WNBA: Dip in attendance lowest in league history

The league has seen an increase in viewership, yet fails to garner attendance

Brady Olson
Staff Writer

​In 2018, the WNBA had an average game attendance of 6,768 during the regular season. This marked the first time in the league’s 22-year history that attendance dipped below 7,400 fans per game. With WNBA stars clamoring for higher salaries in the league, it’s time to evaluate a league that has struggled to get people into the seats.

​Until 2018, the WNBA had a stable attendance base, maintaining between 7,000-8,000 fans per game since 2010. But in 2018, then-owner of the New York Liberty, James Dolan, moved the team from Madison Square Garden, an arena with a capacity of roughly 20,000, to the Westchester County Center in White Plains, New York. 

The new arena, located 35 minutes north of New York City, has a seating configuration of 2,300 that is expandable to 5,000. 

Dolan, who has since sold the team, said that the move came due to low attendance.  While in the Garden, the Liberty averaged less than 10,000 fans a game, and Dolan says that roughly half of those tickets had been given away.

​Playing in Westchester, the Liberty’s attendance came to about 2,800 fans per game. But they were filling the new arena and accomplished the goal of creating a more intimate fan experience. 

The Liberty are not the only team to be downsizing in the WNBA. The Chicago Sky and the Washington Mystics moved into new, smaller arenas last season. 

​The Liberty’s move to Westchester accounts for roughly half of the decrease in attendance, and the other main factor in decline can be attributed to the constant moving of teams in the league. 

Take the Chicago Sky for example. Until 2010, the Sky played at the UIC Pavillion. Then, heading into 2010, they moved to the Allstate Arena. Now they have moved to the Wintrust Arena. This constant moving of arenas can act as a prohibitor from building up one’s fan base.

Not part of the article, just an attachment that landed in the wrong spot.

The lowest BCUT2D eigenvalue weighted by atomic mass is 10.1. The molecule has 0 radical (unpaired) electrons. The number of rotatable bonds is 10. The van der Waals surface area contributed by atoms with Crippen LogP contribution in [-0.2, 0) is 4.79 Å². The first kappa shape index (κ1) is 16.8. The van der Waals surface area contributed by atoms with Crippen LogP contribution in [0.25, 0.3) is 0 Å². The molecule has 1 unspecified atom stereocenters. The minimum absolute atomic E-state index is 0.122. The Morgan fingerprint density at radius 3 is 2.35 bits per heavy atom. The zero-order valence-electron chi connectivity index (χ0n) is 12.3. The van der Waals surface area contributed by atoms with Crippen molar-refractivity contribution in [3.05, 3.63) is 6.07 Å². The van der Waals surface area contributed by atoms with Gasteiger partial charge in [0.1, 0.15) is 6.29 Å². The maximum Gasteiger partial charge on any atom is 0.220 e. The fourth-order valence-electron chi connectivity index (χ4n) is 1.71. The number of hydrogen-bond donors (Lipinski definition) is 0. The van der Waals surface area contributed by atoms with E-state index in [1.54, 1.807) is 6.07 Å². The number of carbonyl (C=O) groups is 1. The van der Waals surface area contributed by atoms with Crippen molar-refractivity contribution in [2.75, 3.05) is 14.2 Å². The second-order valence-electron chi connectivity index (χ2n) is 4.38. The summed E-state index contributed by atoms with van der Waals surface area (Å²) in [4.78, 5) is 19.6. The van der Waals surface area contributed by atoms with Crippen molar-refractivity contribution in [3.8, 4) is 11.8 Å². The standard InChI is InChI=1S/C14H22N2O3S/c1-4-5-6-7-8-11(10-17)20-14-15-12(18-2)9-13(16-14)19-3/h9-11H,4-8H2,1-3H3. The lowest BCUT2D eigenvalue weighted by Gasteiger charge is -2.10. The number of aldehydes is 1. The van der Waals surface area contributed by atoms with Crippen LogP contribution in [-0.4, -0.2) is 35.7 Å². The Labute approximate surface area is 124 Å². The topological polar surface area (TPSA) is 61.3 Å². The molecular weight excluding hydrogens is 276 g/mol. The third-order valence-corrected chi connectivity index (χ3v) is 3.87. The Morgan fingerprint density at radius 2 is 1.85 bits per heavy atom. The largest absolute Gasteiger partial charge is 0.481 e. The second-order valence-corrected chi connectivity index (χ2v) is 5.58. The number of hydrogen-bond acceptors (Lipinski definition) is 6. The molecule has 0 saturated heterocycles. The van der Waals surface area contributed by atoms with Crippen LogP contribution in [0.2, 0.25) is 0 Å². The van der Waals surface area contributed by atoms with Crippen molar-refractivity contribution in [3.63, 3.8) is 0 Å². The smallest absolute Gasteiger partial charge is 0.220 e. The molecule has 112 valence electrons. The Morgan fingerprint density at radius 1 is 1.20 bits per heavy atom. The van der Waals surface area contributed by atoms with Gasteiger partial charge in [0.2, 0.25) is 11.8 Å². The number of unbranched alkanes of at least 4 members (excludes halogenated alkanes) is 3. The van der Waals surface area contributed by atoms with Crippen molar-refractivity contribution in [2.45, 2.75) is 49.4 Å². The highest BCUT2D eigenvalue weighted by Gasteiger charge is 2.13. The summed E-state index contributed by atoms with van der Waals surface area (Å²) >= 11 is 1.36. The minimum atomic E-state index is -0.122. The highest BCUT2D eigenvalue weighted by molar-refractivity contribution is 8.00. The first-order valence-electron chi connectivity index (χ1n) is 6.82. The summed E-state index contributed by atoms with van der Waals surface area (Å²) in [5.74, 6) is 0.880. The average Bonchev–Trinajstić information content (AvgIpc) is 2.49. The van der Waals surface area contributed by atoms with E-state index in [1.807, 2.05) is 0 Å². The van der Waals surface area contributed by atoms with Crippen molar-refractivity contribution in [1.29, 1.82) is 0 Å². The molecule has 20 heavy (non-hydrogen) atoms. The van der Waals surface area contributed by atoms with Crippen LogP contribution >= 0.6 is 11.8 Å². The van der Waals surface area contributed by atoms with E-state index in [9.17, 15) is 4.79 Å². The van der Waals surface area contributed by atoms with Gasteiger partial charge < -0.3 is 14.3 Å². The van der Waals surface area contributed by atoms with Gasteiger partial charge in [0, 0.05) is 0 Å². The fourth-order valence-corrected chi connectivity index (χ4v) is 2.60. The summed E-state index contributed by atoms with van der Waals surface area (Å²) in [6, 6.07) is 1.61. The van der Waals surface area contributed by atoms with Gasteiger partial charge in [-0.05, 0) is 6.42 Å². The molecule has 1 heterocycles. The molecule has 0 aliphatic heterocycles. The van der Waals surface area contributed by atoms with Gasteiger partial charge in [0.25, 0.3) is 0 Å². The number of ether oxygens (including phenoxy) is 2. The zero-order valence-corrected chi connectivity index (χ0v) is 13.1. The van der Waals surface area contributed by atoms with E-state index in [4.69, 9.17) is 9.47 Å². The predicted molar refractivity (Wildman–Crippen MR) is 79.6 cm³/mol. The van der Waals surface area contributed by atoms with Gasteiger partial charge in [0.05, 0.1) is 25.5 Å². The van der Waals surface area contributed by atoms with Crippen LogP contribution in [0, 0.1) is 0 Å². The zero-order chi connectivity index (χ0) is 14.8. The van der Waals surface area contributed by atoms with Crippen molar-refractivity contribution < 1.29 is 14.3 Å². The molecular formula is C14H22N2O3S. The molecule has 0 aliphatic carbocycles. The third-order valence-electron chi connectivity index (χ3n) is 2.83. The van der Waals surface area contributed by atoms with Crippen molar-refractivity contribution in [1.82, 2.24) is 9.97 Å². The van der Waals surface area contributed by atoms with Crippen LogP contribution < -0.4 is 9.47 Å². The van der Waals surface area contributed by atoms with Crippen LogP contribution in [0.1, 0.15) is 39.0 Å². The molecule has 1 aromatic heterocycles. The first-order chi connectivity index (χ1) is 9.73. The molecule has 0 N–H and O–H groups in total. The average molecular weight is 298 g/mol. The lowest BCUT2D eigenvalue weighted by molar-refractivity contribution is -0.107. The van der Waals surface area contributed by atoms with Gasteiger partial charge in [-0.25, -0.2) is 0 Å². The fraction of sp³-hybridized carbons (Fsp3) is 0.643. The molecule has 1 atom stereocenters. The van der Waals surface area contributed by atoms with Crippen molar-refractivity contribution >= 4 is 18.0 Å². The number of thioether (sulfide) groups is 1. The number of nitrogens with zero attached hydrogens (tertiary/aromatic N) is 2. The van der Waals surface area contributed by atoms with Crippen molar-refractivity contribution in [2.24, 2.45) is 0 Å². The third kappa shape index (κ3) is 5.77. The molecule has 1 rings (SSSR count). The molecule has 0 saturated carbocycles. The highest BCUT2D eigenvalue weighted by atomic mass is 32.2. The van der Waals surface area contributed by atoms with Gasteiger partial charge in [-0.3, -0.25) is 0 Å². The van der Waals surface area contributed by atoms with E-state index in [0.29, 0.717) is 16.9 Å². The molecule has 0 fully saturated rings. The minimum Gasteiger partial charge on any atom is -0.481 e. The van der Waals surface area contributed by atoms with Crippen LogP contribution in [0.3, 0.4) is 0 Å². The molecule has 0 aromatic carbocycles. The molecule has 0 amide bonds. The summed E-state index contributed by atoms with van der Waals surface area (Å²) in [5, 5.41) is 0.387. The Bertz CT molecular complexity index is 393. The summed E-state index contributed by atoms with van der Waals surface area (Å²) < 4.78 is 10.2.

An analogous example in a different sport would be the New York Islanders in the NHL. The Islanders, who used to play at the Nassau Veterans Memorial Coliseum, moved the team to Brooklyn in order to play at the Barclays Center. While the Barclays Center is a better arena, the Islanders moved away from their fan base, and attendance for their games cratered to last in the NHL. 

It also doesn’t help that WNBA teams also have had trouble staying in one city. Out of the 12 teams that took part in the 1999 season, only five remain in their original market. The other seven have either folded or moved. 

However, other things are looking up for the WNBA. For starters, while attendance has gone down, TV viewership has gone up. Games on ESPN2 averaged nearly 250,000 viewers, which is a 38 percent increase from 2017. 

Also, there is increasing parity in a league that has been dominated by the Los Angeles Sparks and the Minnesota Lynx. The Lynx, who have four WNBA titles, lost in the first round in 2018, while the Seattle Storm won the WNBA title.

For the WNBA to succeed, it will need to have a future with fewer teams changing cities, less moving between arenas, and more focus on building fan bases. If they can execute on that plan, it can act as a catalyst for league growth and higher player salaries. However, as we know, there is a big difference between knowing what to do and actually doing it.

Feature photo courtesy of the Associated Press.

4 thoughts on “WNBA: Dip in attendance lowest in league history

  • Thomas J Fritz Jr

    Brady Olson from Loyola? Nice article! I have the solution for the WNBA : ) Email me if you want to hear it! T

  • Douglas Gray

    I love womens’ tennis and also gymnastics; I would rather watch women than men in those sports. I find WNBA action to be slow and plodding; it just isn’t that entertaining. I was not aware of the team owner in NY who said they were giving away half their tickets. That tells you something. They need an icon like Simone Biles who can jump and dunk explosively.

  • Absolutely nothing compels me to watch the WNBA.

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